Thursday, March 29, 2007

New Beginning 249


1929

As far as Maevis Daily was concerned, the Crash certainly did cause the Depression. Whenever she heard the phrase "the Crash" and thought back to that sunny, Saturday afternoon, she flipped through the mental images of falling bodies, flying $20 bills landing on the dusty road and the echos of drunken giggles floating out of the cool dimness of a huge Cadillac, she knew most people were referring to a different event, something that happened in New York City. But Maevis thought her Crash had affected her life more than the other one and substituting "Bailey Market Crash" for "Stock Market Crash" had only led to minimal confusion throughout her life. And as for the Depression, Maevis would be first to say that she struggled with it long after the 1930s. In fact, significant episodes of depression and mania pestered her life long.

“Mrs. Daily?”

Her hands were mottled with liver spots. Her hair was completely white now, not the stunning auburn that had had all the sons of farmers panting on dance night. She shed a tear for those forgotten foxtrots. Outside the window, the modern world went by: children playing on the sidewalk, young lovers arm in arm, the latest fashions in the shop window across the road. Not that she could see so clearly any more; her eyes were so sensitive to the light.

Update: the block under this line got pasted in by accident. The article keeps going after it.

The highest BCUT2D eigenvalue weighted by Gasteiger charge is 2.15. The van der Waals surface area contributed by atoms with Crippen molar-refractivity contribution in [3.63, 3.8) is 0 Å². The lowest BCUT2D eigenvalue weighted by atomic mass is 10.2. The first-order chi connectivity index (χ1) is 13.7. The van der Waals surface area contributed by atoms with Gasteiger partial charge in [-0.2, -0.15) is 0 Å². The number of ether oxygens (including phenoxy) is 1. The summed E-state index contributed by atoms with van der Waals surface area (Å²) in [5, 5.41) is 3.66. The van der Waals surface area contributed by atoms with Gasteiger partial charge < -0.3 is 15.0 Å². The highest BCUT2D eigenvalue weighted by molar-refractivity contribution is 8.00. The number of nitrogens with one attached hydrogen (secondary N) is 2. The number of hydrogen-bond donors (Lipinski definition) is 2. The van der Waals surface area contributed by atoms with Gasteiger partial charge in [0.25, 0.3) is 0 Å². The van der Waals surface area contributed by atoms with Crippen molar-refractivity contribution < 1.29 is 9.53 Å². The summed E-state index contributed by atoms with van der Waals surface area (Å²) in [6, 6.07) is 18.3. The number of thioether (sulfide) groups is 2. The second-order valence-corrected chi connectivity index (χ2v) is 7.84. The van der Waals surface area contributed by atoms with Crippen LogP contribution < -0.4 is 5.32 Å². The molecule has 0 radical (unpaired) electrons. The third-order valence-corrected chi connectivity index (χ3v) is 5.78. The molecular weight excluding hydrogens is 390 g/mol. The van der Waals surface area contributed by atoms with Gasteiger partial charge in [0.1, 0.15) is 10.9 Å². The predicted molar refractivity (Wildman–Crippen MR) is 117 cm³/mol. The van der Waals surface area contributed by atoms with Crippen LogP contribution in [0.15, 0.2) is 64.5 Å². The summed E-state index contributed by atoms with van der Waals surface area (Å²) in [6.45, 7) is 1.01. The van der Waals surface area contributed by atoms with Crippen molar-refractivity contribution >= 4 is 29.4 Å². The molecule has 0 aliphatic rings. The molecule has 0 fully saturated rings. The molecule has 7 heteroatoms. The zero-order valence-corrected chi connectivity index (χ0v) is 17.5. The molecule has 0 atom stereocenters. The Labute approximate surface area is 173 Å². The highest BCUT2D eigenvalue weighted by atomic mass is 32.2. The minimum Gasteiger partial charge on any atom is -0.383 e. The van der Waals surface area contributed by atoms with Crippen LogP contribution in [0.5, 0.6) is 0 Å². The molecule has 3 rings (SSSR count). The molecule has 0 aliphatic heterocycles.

“The light, Mrs. Daily. It's green.”

A car horn tooted and she glanced behind. Bastard. She threw the Caddy into reverse and slammed into the little Chevrolet, showering the sidewalk with glass.

Jesus!”

She started to giggle as she pulled her hip flask out of her purse. It was almost as exhilarating as ramming the Bailey Market in ’29, or that Mercury in ’42, or that fruit stand in ’54 . . . Hell, what else was a driving license good for at her age?


Opening: ME.....Continuation: ril

17 comments:

Dave said...

One question I have is did Maevis Daily crash her dar or was she one of the victims of the crash?

stick and move said...

The continuation was brilliant, love it!

McKoala said...

I was torn. I liked the start, it's so nicely written, but...I think it just goes on a little bit too long in telling mode for my taste.

Lovely continuation!

Anonymous said...

I got lost trying to parse the second sentence.

I think the idea is interesting and the opening suggests some questions for reading on, but it needs a technical cleanup.

AmyB said...

I was confused by this opening. I've tried over and over to parse that second sentence, for example, and I still can't make sense of it. "...pestered her life long" was also awkward. I am, at least, curious to find out what the "Bailey Market Crash" is.

BuffySquirrel said...

That second sentence is a run-on. It should probably end at Cadillac.

Robin S. said...

I like this, but the second sentence causes me to pause, though I could see what you meant.

I just cut and pasted this in Word, cut the second sentence out, and it reads very well.

Just a thought.

Dave said...

The second sentence is excellent.

It represents her thoughts as thoughts. It's a stream on consciousness. And, it reveals the accident - not all of the accident but enough of it to intrigue the reader.

As for "telling" - Sure, it's backstory but it is short (65 words) and it tells us so much about the character and her state of mind that it can be forgiven.

Look at what it doesn't say:
What Maevis driving?
Was she a victim?
Who died? Who lived?
What about the $20 bills?
And where is the market on a dusty road?

BuffySquirrel said...

The bit up to Cadillac may be stream of consciousness, but after Cadillac it changes to redaction.